1. About this page

This is a summary of statistics about ethnic diversity in 9 public sector organisations, as well as independent court and tribunal judges. It shows:

  • how ethnically diverse these workforces are
  • any changes in diversity over time
  • whether diversity targets have been set

It is based on a selection of data published on Ethnicity facts and figures, or that is due to be published soon, and is the first in an annual series.

There are some important differences in the data. For example, NHS figures cover England but armed forces figures cover the UK. Figures are a snapshot from a single day in 2018 or 2019 and only reflect where ethnicity is known.

The main findings are:

  • NHS doctors are by far the most ethnically diverse workforce
  • firefighters are the least ethnically diverse workforce
  • there has been little change in the ethnic diversity of public sector workforces between 2014 and 2018

2. Public sector staff

In 2017, 16.0% of working age people in England and Wales were from ethnic minorities (excluding White minorities), according to population estimates from the Office for National Statistics.

Of the 12 workforces included in this report, 4 have a percentage of ethnic minority staff that was higher than this.

Percentage of public sector staff from an ethnic minority (excluding White minorities)

Chart showing that NHS medical staff are the most ethnically diverse, and firefighters are the least diverse

The most diverse workforces are:

The least diverse workforces are:

Diversity among ethnic minorities also varies within workforces. For example, although almost 1 in 3 NHS doctors are Asian, the proportion of doctors from a Black, Mixed or Other background is far lower. Similarly, non-legal members of tribunals have a higher proportion of Asian staff (12.2%) than the other ethnic groups combined (5.1%).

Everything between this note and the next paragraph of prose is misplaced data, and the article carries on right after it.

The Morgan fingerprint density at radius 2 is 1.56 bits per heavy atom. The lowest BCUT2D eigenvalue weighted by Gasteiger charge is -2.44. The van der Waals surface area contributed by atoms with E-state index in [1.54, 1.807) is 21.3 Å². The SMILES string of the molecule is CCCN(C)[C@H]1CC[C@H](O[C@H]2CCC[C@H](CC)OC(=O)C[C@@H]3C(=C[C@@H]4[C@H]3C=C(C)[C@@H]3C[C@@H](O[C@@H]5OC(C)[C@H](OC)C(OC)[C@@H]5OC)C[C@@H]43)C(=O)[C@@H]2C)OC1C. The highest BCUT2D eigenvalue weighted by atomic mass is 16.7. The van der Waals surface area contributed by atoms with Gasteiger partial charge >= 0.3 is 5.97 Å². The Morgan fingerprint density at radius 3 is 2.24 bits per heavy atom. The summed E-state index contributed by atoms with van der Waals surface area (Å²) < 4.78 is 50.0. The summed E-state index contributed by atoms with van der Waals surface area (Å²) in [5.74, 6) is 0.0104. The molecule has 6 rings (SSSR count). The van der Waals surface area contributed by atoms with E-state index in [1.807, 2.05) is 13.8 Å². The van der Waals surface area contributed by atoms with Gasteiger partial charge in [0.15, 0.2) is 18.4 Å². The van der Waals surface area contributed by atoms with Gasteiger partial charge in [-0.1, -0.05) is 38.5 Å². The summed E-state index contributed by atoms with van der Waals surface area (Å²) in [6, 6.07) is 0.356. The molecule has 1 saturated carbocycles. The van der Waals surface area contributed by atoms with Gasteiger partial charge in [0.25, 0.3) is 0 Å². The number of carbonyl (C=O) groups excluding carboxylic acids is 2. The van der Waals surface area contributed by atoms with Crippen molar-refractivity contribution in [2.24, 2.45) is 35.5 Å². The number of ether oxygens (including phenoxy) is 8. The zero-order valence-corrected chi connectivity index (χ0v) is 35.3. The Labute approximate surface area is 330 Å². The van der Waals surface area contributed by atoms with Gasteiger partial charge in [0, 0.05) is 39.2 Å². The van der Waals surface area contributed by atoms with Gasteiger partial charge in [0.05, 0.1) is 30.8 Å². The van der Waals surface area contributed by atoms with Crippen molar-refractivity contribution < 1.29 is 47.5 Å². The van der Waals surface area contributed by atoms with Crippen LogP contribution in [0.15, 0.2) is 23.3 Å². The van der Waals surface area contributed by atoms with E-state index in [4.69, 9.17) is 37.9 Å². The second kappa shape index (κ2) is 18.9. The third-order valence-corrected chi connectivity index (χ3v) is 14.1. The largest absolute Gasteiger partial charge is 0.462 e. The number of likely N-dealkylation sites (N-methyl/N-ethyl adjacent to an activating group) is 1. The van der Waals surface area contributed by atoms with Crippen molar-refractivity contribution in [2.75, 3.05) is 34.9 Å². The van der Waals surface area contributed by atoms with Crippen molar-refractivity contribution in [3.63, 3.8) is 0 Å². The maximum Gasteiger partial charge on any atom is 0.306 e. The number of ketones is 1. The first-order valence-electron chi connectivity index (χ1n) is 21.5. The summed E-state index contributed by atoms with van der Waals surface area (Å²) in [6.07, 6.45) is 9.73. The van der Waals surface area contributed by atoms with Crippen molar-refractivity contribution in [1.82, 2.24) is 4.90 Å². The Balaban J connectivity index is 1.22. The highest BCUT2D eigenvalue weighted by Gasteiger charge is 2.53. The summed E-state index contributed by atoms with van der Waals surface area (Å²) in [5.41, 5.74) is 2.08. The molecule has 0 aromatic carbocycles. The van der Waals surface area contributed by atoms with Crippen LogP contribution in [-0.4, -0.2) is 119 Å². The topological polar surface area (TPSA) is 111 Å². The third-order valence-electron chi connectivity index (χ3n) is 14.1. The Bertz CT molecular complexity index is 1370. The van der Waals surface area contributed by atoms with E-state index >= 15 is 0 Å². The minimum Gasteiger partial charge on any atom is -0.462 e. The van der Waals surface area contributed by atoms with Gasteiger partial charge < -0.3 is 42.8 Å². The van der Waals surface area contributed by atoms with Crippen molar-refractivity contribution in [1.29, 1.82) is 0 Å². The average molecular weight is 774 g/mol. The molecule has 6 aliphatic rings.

The highest proportion of Black staff can be found amongst children’s social workers. Around 1 in 10 (11.1%) are from a Black background, compared with 3.8% of the working age population in 2017.

Percentage of public sector workforces by ethnicity

Workforce Asian Black Mixed Other White
NHS medical staff 32.2% 4.6% 3.2% 4.3% 55.6%
Children’s social workers 5.3% 11.1% 3.3% 1.2% 79.0%
NHS non-medical staff 8.4% 6.3% 1.6% 2.1% 81.7%
Non-legal tribunal members 12.2% 2.1% 1.3% 1.7% 82.6%
Civil servants 6.7% 3.2% 1.5% 0.5% 88.0%
Tribunal judges 5.6% 1.8% 2.0% 1.7% 88.9%
Teachers 4.6% 2.2% 1.3% 0.6% 91.4%
Armed forces staff 2.1% 3.7% 1.5% 0.5% 92.2%
Court judges 3.6% 1.1% 1.8% 0.9% 92.6%
Police officers 2.9% 1.2% 2.1% 0.7% 93.1%
Prison officers 1.3% 2.7% 1.3% 0.6% 94.2%
Firefighters 0.6% 1.3% 1.7% 0.4% 95.9%

3. Public sector staff: change over time

From 2014 to 2018 – excluding workforces with missing data – the percentage of workforces from ethnic minorities went up by between 0.3 and 2.5 percentage points.